[CrossRef] [PubMed]
  14. J. P. A. J. van Beeck, M. L. Riethmuller, “Rainbow phenomena applied to the measurement of droplet size and velocity and to the detection of nonsphericity,” Appl. Opt. 35, 2259–2266 (1996).
    [CrossRef] [PubMed]
  15. J. van Beeck, “Rainbow phenomena: development of a laser-based, non-intrusive technique for measuring droplet size, temperature and velocity,” Ph.D. dissertation (Technische Universiteit Eindhoven, Eindhoven, The Netherlands, 1997).
  16. P. Massoli, F. Beretta, A. D’Alessio, M. Lazzaro, “Temperature and size of single transparent droplets by light scattering in the forward and rainbow regions,” Appl. Opt. 32, 3295–3301 (1993).
    [CrossRef] [PubMed]
  17. C. W. Chan, W. K. Lee, “Measurement of a liquid refractive index by using high-order rainbows,” J. Opt. Soc. Am. B 13, 532–535 (1996).
    [CrossRef]
  18. X. Han, K. F. Ren, Z. Wu, F. Corbin, G. Gouesbet, G. Gréhan, “Characterization of initial disturbances in a liquid jet by rainbow sizing,” Appl. Opt. 37, 8498–8503 (1998).
    [CrossRef]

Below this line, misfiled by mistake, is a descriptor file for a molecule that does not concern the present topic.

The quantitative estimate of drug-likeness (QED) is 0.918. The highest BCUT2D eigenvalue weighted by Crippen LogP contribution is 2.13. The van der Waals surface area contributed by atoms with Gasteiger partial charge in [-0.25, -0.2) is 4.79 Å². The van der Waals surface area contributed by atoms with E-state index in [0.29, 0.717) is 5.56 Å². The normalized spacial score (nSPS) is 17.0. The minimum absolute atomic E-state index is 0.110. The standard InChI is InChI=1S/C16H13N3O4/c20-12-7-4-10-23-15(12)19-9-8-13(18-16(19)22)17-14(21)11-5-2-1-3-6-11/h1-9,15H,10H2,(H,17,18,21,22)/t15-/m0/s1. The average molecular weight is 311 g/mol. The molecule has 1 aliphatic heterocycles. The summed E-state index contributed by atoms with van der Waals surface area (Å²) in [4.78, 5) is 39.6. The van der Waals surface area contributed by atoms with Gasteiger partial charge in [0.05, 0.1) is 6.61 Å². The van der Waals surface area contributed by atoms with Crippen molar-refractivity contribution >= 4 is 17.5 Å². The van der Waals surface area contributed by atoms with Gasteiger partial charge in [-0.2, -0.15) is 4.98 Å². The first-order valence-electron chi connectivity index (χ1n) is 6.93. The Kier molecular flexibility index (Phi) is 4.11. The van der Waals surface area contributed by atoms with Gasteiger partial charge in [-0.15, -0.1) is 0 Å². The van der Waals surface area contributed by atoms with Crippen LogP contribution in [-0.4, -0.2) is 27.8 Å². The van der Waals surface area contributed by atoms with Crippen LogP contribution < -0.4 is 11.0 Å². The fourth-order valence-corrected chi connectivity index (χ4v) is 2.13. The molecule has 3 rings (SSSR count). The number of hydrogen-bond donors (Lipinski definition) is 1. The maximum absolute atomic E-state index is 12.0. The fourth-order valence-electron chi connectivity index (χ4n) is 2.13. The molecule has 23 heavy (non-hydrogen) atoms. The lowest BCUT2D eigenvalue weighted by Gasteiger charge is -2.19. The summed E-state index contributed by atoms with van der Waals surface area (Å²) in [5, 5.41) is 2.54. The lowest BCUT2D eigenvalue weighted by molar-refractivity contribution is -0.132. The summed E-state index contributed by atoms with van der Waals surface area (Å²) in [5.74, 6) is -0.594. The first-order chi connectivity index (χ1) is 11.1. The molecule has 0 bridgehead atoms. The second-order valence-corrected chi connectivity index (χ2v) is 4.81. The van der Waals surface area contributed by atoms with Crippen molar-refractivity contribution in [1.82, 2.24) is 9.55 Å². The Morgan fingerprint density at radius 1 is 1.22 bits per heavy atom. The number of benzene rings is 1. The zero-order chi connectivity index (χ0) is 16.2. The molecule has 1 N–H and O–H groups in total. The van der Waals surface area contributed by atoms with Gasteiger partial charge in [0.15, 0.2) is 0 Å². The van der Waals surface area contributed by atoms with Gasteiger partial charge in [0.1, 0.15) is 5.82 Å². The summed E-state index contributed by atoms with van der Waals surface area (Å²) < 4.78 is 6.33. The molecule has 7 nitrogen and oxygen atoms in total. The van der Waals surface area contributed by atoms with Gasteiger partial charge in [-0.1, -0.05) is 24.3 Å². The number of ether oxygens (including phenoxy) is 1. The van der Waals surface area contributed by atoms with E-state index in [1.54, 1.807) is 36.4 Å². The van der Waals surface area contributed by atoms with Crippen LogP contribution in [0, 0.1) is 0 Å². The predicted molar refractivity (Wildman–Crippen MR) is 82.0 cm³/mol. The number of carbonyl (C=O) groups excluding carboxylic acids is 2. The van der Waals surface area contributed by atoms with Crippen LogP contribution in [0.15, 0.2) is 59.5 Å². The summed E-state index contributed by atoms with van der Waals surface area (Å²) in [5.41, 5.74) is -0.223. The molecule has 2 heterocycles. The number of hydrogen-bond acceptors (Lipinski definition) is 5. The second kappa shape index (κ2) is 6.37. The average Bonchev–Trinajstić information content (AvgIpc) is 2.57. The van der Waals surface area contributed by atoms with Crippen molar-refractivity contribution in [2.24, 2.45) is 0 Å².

19. H. Hattori, H. Yamanaka, H. Kurniawan, S. Yokoi, K. Kagawa, “Using minimum deviation of a secondary rainbow and its application to water analysis in a high-precision, refractive-index comparator for liquids,” Appl. Opt. 36, 5552–5556 (1997).
    [CrossRef] [PubMed]
  20. H. Hattori, H. Kakui, H. Kurniawan, K. Kagawa, “Liquid refractometry by the rainbow method,” Appl. Opt. 37, 4123–4129 (1998).
    [CrossRef]
  21. H. Hattori, “Simulation study on refractometry by the rainbow method,” Appl. Opt. 38, 4037–4046 (1999).
    [CrossRef]
  22. N. Roth, K. Anders, A. Frohn, “Refractive-index measurements for the correction of particle sizing methods,” Appl. Opt. 30, 4960–4965 (1991).
    [CrossRef] [PubMed]
  23. N. Savage, “Laser imaging brings sprays into focus,” Laser Focus World 33, 93–97 (1998).
  24. A. Tokay, K. V. Beard, “A field study of raindrop oscillations. I. Observation of size spectra and evaluation of oscillation causes,” J. Appl. Meteorol. 35, 1671–1687 (1996).
    [CrossRef]
  25. H. Lohner, P. Lehmann, K. Bauckhage, “Detection based on rainbow refractometry of droplet sphericity in liquid–liquid systems,” Appl. Opt. 38, 1127–1132 (1999).
    [CrossRef]
  26. C. Saekang, P. L. Chu, “Backscattering of light from optical fibers with arbitrary refractive index distributions: uniform approximation approach,” J. Opt. Soc. Am. 68, 1298–1305 (1978).
    [CrossRef]
  27. P. Massoli, “Rainbow refractometry applied to radially inhomogeneous spheres: the critical case of evaporating droplets,” Appl. Opt. 37, 3227–3235 (1998).
    [CrossRef]
  28. L. Kai, P. Massoli, “Scattering of electromagnetic-plane waves by radially inhomogeneous spheres: a finely stratified sphere model,” Appl. Opt. 33, 501–511 (1994).